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High On Life Review: A Rick And Morty Dimension To Pass On

  • Justin Roiland's touch is apparent
  • A world plucked right out of "Rick and Morty"
  • Humor and overall design feel one-note and predictable
  • Weakly established narrative and characters
  • Shallow world-building

Xbox Series S (via Game Pass) was used for this review. "High on Life" is available now on Xbox One, Xbox Series X|S, and PC.

If you're booting up "High on Life" this weekend, you probably know exactly what you're getting into. Squanch Games' second major release, "High on Life" takes Justin Roiland's humor, voice acting, and overall creative design and puts players in another dimension that you would almost expect to find within the "Rick and Morty" multiverse. Unfortunately, whereas "Trover Saves the Universe" felt like a well-crafted and original journey, "High on Life" feels like it falls a bit short in its execution. At the very least, "High on Life" doesn't seem to bring much of anything new to the table.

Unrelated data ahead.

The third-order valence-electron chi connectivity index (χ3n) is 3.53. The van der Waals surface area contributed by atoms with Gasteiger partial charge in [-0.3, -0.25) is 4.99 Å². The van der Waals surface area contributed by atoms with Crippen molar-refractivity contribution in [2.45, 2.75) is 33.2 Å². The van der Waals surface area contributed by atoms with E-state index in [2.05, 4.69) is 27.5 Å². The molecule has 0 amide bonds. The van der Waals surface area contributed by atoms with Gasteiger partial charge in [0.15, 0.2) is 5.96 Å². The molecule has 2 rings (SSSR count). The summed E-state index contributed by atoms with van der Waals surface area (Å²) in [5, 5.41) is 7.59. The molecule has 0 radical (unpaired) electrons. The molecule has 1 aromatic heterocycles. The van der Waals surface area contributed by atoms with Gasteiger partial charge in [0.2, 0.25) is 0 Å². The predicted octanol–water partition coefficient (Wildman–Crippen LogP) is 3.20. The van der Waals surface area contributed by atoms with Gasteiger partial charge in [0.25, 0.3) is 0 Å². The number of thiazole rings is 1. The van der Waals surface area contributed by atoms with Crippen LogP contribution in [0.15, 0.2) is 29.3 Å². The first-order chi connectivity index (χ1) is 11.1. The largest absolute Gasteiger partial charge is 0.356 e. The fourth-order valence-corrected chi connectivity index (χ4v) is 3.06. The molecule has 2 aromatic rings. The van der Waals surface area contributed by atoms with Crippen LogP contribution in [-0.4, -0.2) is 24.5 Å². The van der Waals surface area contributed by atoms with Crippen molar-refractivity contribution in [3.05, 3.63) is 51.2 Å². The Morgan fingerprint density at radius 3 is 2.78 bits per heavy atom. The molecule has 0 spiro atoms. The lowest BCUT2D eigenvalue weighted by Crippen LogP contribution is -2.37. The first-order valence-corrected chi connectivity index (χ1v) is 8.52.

In "High on Life," you take on the role of a so-called "bounty hunter" who is, in reality, an ambition high school graduate who just kind of happens into their new hero role thanks to a hostile alien takeover that takes place the second their parents go out of town.

The game is set in an alien world, of course, but it follows the same basic structure as Squanch's previous game. You'll find yourself fighting enemies with goofy or ironic names, solving puzzles, and collecting items as you progress through the story. "High on Life" does switch up the perspective from "Trover" by going from third-person view to a first-person view, giving you the opportunity to explore the world in a more immersive way, but it doesn't really feel too different from the "Trover" experience.